No family is exempt from drama. It’s a universal occurrence.
Take the Morris family, circa 1950s, New Orleans. They got problems – real problems.
It all plays out in the drama, “Tiger Tiger Burning Bright,” written by Peter S. Feibleman and directed by Sam Nickens.
The show is currently playing through May 22, at the Stella Adler Theatre in Hollywood.
The play explores what it means for a man and a family to live with the truth rather than what seems comfortable.
The conflict occurs when the dreams of some family members fail to be realized. The family consists of Mama (Regina Randolph), Clarence (Damien Burke), Dan (Richard John Reliford) and Cille (DaShawn Barnes).
They all live together in a no frills home. For unknown reasons, Mama has kept outside visitors at a distance, forbidding them to come past the home’s threshold. Mama is in mourning for her son, George, reported to have been killed during his military duty.
The home has become somewhat of a mystery to neighbors who are convinced something strange is going on inside.
Well, all of that changes after Mama decides to throw a party for her eldest son, Clarence, who supposedly works for the telegraph company – or does he?
The main antagonist in this story is Clarence who sneaks around climbing in and out of the windows trying his best to go undetected. But, just what is he hiding. He keeps money, but does it all come from his job?
His sister, Cille, who has a gift for seeing right to the heart of the matter – knows her brother is hiding something sinister, and after intense questioning, finally figures it out.
But Clarence is not the only one with secrets. So, too, does Mama, the old-fashioned matriarch of the family.
The cast of characters also includes Clarence’s younger brother Dan, who wants to marry Adelaide, a local hot mama who wants to settle down with Clarence. Then there are the neighbors, Dewey (Collin St. Dic), who has eyes for Cille and busybody/take-no-stuff Celeste (Janai Dionne). There is also an unethical Deacon Sittre Morris (Carl Crudup).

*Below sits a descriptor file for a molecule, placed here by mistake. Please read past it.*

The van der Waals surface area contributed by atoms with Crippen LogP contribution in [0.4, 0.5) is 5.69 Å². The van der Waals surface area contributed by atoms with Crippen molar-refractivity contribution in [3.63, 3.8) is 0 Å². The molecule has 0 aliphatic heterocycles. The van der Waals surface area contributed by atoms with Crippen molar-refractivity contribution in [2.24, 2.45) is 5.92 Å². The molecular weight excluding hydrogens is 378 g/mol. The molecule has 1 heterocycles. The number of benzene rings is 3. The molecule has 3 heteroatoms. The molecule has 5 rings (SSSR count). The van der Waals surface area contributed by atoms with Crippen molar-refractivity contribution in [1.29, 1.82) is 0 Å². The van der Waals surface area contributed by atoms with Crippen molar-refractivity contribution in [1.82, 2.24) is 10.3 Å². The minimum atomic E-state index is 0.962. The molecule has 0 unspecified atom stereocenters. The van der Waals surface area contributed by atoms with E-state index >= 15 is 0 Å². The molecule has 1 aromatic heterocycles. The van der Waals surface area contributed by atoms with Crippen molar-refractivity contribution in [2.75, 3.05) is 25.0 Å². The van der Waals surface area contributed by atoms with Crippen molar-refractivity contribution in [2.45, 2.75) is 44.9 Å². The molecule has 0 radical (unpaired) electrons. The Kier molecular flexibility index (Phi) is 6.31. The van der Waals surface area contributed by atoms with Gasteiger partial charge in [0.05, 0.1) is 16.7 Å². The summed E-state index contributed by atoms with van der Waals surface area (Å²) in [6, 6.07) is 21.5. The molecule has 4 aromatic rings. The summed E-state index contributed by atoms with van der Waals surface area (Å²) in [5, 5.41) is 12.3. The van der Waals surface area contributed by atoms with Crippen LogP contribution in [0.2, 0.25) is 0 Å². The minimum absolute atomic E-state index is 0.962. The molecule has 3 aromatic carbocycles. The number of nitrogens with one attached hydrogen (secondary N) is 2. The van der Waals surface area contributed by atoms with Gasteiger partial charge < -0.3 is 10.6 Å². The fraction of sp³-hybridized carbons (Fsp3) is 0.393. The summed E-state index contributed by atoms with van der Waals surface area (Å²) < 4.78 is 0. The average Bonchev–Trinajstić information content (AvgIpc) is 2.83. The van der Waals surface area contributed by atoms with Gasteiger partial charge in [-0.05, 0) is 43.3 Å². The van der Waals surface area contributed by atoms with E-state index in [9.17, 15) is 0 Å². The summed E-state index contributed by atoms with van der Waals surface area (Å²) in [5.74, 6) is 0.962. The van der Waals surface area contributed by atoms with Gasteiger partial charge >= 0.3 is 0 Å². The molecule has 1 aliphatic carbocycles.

The show introduces some interesting and intense familial and social scenarios. Unfortunately, the cast doesn’t demonstrate the breadth and depth of the subject matter, leaving ‘Tiger Tiger Burning Bright’ a little dim.
Damien Burke, who should be ‘burning bright’ in the role of Clarence, instead seems to be sleepwalking his way through the play – never changing his monotoned, ineffectual delivery.
There is no chemistry between any of the family members, who could just as easily be strangers all inhabiting the same dwelling.
Kudos to Collin St. Dic, DeShawn Barnes and Janai Dionne who try to breathe life into their characters.
The set is a bit awkward with the entrance to the house mounted at an uncomfortable angle. Chris Covics’ lights don’t set the mood or a tone for the production. And, if it were not for the description in the program, one would never know the show was set in New Orleans.
“Tiger Tiger Burning Bright,” is written by Feibleman, directed by Nickens and stars Randolph, Burke, Richard Reliford, Barnes, Barkia A. Croom, Carl Crudup, James E. Hurd, Jr., Dionne, St. Dic and Gilbert Hancock.
Stella Adler Theatre, 6773 Hollywood Blvd., Hollywood; 8 p.m. Thur-Sat., 3 p.m. Sun. through May 22; $10-$20; 323 960-7740 or www.Plays411.com/tiger.